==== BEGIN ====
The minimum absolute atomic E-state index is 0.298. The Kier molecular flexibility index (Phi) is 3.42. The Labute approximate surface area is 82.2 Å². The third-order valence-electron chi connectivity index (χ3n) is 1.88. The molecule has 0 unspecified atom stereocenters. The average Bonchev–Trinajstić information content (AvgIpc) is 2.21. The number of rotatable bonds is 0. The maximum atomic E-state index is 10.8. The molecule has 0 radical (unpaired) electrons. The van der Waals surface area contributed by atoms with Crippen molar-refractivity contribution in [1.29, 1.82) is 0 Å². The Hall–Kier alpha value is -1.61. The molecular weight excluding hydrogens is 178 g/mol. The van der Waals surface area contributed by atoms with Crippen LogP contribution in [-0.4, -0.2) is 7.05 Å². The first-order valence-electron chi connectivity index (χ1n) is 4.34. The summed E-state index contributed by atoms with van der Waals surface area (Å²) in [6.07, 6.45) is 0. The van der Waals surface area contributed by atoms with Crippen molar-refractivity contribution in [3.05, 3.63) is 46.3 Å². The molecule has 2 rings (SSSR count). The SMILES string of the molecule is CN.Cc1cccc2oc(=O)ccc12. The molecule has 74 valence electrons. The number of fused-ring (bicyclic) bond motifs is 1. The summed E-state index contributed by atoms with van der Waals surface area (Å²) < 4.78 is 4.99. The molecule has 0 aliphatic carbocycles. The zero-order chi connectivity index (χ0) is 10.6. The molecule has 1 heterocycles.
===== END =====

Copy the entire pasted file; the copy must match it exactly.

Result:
The minimum absolute atomic E-state index is 0.298. The Kier molecular flexibility index (Phi) is 3.42. The Labute approximate surface area is 82.2 Å². The third-order valence-electron chi connectivity index (χ3n) is 1.88. The molecule has 0 unspecified atom stereocenters. The average Bonchev–Trinajstić information content (AvgIpc) is 2.21. The number of rotatable bonds is 0. The maximum atomic E-state index is 10.8. The molecule has 0 radical (unpaired) electrons. The van der Waals surface area contributed by atoms with Crippen molar-refractivity contribution in [1.29, 1.82) is 0 Å². The Hall–Kier alpha value is -1.61. The molecular weight excluding hydrogens is 178 g/mol. The van der Waals surface area contributed by atoms with Crippen LogP contribution in [-0.4, -0.2) is 7.05 Å². The first-order valence-electron chi connectivity index (χ1n) is 4.34. The summed E-state index contributed by atoms with van der Waals surface area (Å²) in [6.07, 6.45) is 0. The van der Waals surface area contributed by atoms with Crippen molar-refractivity contribution in [3.05, 3.63) is 46.3 Å². The molecule has 2 rings (SSSR count). The SMILES string of the molecule is CN.Cc1cccc2oc(=O)ccc12. The molecule has 74 valence electrons. The number of fused-ring (bicyclic) bond motifs is 1. The summed E-state index contributed by atoms with van der Waals surface area (Å²) < 4.78 is 4.99. The molecule has 0 aliphatic carbocycles. The zero-order chi connectivity index (χ0) is 10.6. The molecule has 1 heterocycles.